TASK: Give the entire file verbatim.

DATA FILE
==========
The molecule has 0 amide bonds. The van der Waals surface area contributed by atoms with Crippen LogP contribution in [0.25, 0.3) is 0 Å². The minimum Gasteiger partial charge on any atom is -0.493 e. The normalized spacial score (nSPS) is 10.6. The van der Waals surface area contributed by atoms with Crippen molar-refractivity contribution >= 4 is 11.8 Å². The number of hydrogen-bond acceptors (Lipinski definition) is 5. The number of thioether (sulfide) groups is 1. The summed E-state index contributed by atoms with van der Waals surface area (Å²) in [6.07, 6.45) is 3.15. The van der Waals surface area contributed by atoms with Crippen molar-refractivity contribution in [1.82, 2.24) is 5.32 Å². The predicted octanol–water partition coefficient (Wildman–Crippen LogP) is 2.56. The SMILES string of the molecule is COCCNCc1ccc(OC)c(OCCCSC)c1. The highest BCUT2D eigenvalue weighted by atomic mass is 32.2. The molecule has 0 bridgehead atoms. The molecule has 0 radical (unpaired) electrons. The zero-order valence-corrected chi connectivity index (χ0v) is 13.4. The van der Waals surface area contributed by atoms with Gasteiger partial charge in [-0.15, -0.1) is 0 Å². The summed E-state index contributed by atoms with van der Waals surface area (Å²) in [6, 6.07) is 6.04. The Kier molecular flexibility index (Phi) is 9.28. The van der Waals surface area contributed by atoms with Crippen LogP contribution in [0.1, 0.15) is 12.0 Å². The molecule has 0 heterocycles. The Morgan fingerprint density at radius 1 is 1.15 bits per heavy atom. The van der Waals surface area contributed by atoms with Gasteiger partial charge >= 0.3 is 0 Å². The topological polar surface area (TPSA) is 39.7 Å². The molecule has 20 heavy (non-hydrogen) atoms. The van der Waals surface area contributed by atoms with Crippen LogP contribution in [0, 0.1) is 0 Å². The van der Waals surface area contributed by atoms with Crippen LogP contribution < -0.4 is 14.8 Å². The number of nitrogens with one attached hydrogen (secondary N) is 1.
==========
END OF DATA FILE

The molecule has 0 amide bonds. The van der Waals surface area contributed by atoms with Crippen LogP contribution in [0.25, 0.3) is 0 Å². The minimum Gasteiger partial charge on any atom is -0.493 e. The normalized spacial score (nSPS) is 10.6. The van der Waals surface area contributed by atoms with Crippen molar-refractivity contribution >= 4 is 11.8 Å². The number of hydrogen-bond acceptors (Lipinski definition) is 5. The number of thioether (sulfide) groups is 1. The summed E-state index contributed by atoms with van der Waals surface area (Å²) in [6.07, 6.45) is 3.15. The van der Waals surface area contributed by atoms with Crippen molar-refractivity contribution in [1.82, 2.24) is 5.32 Å². The predicted octanol–water partition coefficient (Wildman–Crippen LogP) is 2.56. The SMILES string of the molecule is COCCNCc1ccc(OC)c(OCCCSC)c1. The highest BCUT2D eigenvalue weighted by atomic mass is 32.2. The molecule has 0 bridgehead atoms. The molecule has 0 radical (unpaired) electrons. The zero-order valence-corrected chi connectivity index (χ0v) is 13.4. The van der Waals surface area contributed by atoms with Gasteiger partial charge in [-0.15, -0.1) is 0 Å². The summed E-state index contributed by atoms with van der Waals surface area (Å²) in [6, 6.07) is 6.04. The Kier molecular flexibility index (Phi) is 9.28. The van der Waals surface area contributed by atoms with Crippen LogP contribution in [0.1, 0.15) is 12.0 Å². The molecule has 0 heterocycles. The Morgan fingerprint density at radius 1 is 1.15 bits per heavy atom. The van der Waals surface area contributed by atoms with Gasteiger partial charge >= 0.3 is 0 Å². The topological polar surface area (TPSA) is 39.7 Å². The molecule has 20 heavy (non-hydrogen) atoms. The van der Waals surface area contributed by atoms with Crippen LogP contribution in [0, 0.1) is 0 Å². The van der Waals surface area contributed by atoms with Crippen LogP contribution < -0.4 is 14.8 Å². The number of nitrogens with one attached hydrogen (secondary N) is 1.